risk of surgical

A newly published article in The Lancet Infectious Diseases found that an earlier surgical microbial prophylaxis administration time did not significantly decrease the risk of surgical site infections when compared to a later SAP administration time.


Research has identified surgical site infections (SSIs) as one of the most expensive and prevalent hospital-acquired infections amongst surgical patients. Multiple studies have deduced that surgical antimicrobial prophylaxis (SAP) is an incredibly effective treatment method for SSIs following an array of surgical operations. Cephalosporins (class of antibacterial drugs used to treat bacterial infections) are used routinely as SAP, and they are often used in conjunction with metronidazole (another antibiotic used to treat a variety of bacterial infections including skin and respiratory infections. In their 2016 guidelines, the World Health Organization states that SAP should be administered less than 120 minutes prior to the surgical incision in order to prevent SSIs.; however, the WHO guidelines recommend a SAP administration time of less than 60 minutes before the incision for antibiotics with short half-lives (the time period it takes to reduce the amount of a drug in the body). The 2016 WHO guidelines concluded that a randomized controlled trial (RCT) is warranted to determine the ideal timing for SAP administration after surgical operations. To address this research gap, Swiss researchers designed a RCT, published in The Lancet Infectious Diseases, to test the hypothesis that an earlier SAP administration time of the drug cefuroxime (an antibiotic used to treat and prevent surgical infections) would be superior to a later SAP administration time prior to surgical incisions for the prevention of SSIs.

5580 surgical patients were included in the study and were randomly assigned to receive SAP earlier in the anesthesia room (2798 patients) or later in the operating room (2782 patients), prior to incision. The median SAP administration time for the patients assigned to the earlier group was 42 minutes, whereas the median time for the later SAP administration group was 16 minutes. The occurrence rate of SSIs was found to be approximately 5.1% (234/4596 patients). These patients were followed for 30 days after surgery. Moreover, 5.3% (121 patients) of SSIs occurred within the late SAP administration group, while 4.9% (113 patients) of SSIs occurred in the earlier SAP administration group of patients.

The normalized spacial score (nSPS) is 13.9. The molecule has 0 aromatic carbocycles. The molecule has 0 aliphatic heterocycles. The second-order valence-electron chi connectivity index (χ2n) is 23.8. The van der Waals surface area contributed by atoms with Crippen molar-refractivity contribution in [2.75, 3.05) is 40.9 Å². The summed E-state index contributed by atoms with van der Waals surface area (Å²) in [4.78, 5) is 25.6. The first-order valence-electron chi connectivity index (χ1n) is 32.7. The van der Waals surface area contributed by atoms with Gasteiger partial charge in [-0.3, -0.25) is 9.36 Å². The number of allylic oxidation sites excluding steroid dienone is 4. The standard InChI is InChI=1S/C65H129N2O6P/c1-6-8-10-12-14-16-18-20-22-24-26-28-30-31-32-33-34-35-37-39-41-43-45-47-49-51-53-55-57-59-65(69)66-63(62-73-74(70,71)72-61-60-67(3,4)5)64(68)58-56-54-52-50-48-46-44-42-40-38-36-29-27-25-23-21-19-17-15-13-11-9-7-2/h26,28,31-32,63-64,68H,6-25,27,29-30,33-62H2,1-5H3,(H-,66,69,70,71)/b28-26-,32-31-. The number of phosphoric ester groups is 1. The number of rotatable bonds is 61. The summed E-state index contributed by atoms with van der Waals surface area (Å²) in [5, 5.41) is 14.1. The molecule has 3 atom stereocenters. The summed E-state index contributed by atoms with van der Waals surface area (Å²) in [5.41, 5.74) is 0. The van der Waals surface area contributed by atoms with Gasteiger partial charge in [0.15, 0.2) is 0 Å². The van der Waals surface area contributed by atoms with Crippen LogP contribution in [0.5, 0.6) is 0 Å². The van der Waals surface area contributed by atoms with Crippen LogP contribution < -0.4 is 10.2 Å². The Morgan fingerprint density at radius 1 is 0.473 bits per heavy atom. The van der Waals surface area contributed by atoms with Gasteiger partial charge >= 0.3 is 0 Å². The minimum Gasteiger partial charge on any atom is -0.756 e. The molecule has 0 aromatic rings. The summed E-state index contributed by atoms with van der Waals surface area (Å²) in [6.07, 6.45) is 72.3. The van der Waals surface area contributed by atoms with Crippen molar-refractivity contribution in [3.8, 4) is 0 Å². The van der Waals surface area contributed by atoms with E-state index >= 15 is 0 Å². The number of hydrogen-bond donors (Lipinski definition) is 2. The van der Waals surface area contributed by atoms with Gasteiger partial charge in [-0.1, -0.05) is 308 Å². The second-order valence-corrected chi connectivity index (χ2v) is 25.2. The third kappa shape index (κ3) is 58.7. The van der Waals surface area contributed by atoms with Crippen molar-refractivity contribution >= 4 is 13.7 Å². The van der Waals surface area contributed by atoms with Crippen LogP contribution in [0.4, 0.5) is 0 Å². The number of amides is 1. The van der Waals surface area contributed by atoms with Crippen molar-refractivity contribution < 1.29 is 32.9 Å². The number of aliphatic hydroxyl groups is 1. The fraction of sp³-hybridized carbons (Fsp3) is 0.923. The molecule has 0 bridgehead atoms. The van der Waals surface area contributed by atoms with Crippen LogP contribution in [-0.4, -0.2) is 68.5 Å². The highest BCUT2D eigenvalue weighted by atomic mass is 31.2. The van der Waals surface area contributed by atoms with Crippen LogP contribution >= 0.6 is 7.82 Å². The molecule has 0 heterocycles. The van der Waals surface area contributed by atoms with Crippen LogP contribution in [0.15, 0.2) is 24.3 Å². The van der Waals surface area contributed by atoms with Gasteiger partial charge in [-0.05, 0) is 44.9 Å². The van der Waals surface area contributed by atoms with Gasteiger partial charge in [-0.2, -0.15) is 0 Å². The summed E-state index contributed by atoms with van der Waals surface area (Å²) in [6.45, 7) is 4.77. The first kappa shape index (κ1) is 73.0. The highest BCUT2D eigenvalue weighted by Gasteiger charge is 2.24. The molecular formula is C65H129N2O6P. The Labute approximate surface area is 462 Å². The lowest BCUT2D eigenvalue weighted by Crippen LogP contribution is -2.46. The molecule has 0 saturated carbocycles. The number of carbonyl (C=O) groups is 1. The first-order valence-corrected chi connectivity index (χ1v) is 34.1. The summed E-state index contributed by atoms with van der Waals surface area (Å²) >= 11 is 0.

In the end, researchers concluded that earlier SAP administration of cefuroxime (in addition to metronidazole during colorectal surgery) did not significantly decrease the risk of SSI in comparison to the later SAP administration time before any surgical incisions. These results do not provide strong enough evidence to alter current recommendations involving the administration of SAP during 60 minutes before any surgical incisions.


Written By: Melissa Booker

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